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New York City has a long history of ambitious, big-ticket projects that often get shelved or delayed, such as a subway to Staten Island, an AirTrain to LaGuardia Airport, and a new Port Authority Bus Terminal. Despite being a place known for constant change, the city can sometimes be challenging to get things done in due to opposition from residents who resist change, a car culture that values street parking, political deference to motorists, and high construction costs. However, successful projects do happen, such as the Bloomberg administration’s bike lanes and pedestrian plazas, the de Blasio administration’s citywide ferry system, and former Gov. Andrew Cuomo’s redevelopment of Midtown and airport terminals.

To successfully implement large projects in New York City, former officials like Dan Doctoroff and Janette Sadik-Khan emphasize the need for strong leadership, a clear governing philosophy, a strategy, and firm execution. Despite the challenges, there have been success stories, like the redevelopment of Hudson Yards and the creation of Brooklyn Bridge Park. Speed of delivery and allowing time for New Yorkers to come around to new ideas are also key factors in successful implementation. Data from congestion pricing in other cities suggests that New Yorkers could benefit from reduced traffic and increased investments in public transportation.

Congestion pricing was planned to reduce traffic, fund the subway, and cut air pollution, following successful models in cities like London and Stockholm. However, Gov. Kathy Hochul recently halted the congestion pricing plan indefinitely, citing concerns about the fragile post-pandemic economy and the opposition from New York City residents who worried about the financial impact. Despite the potential benefits, the triumph of politics over substance has temporarily derailed the plan.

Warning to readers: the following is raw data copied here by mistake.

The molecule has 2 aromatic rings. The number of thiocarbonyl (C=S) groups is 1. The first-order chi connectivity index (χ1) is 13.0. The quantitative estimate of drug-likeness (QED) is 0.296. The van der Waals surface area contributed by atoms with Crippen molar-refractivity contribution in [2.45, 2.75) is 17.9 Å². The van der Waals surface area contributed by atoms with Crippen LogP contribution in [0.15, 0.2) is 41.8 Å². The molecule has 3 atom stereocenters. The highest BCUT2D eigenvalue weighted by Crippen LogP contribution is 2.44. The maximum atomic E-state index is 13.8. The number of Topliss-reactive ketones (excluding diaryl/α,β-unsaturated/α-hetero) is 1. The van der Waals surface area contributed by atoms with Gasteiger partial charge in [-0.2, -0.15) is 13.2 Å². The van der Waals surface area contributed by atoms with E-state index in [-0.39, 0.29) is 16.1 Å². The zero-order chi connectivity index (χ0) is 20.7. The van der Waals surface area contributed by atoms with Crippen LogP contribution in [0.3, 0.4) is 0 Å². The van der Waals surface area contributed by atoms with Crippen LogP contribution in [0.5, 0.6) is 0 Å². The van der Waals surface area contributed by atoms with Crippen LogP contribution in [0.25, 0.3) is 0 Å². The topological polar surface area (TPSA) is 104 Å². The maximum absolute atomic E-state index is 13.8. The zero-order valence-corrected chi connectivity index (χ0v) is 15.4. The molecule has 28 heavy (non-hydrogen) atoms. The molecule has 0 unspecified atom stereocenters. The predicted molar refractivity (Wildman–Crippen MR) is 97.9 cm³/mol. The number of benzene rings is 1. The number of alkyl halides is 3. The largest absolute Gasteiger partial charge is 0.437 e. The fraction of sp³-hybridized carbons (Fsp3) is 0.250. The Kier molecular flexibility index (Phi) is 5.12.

Successful projects in New York City often require empowered shepherds and strong leadership from elected officials. Projects like building affordable housing could benefit from common-sense reforms, such as eliminating the tradition of City Council deferring to local members on development projects. Politicians should seize golden moments early in their tenure to tackle big plans when they have sufficient political capital, as Franklin D. Roosevelt did with his first 100 days in office.

Democratic governors often prioritize suburban votes over urban votes, which can impact the outcome of projects like congestion pricing. Supporters hope that someone challenges Gov. Hochul in the Democratic primary on an urbanist platform focused on housing, congestion pricing, and transit. Despite mixed support from Mayor Eric Adams for bold proposals, such as building more homes and moving curbside trash into shared containers, critics question his reluctance to build more bus and bike lanes and his scaling back of outdoor dining programs. Ultimately, implementing congestion pricing would have required New Yorkers to accept change and adjust their habits, but life would go on if the plan were implemented in the future.

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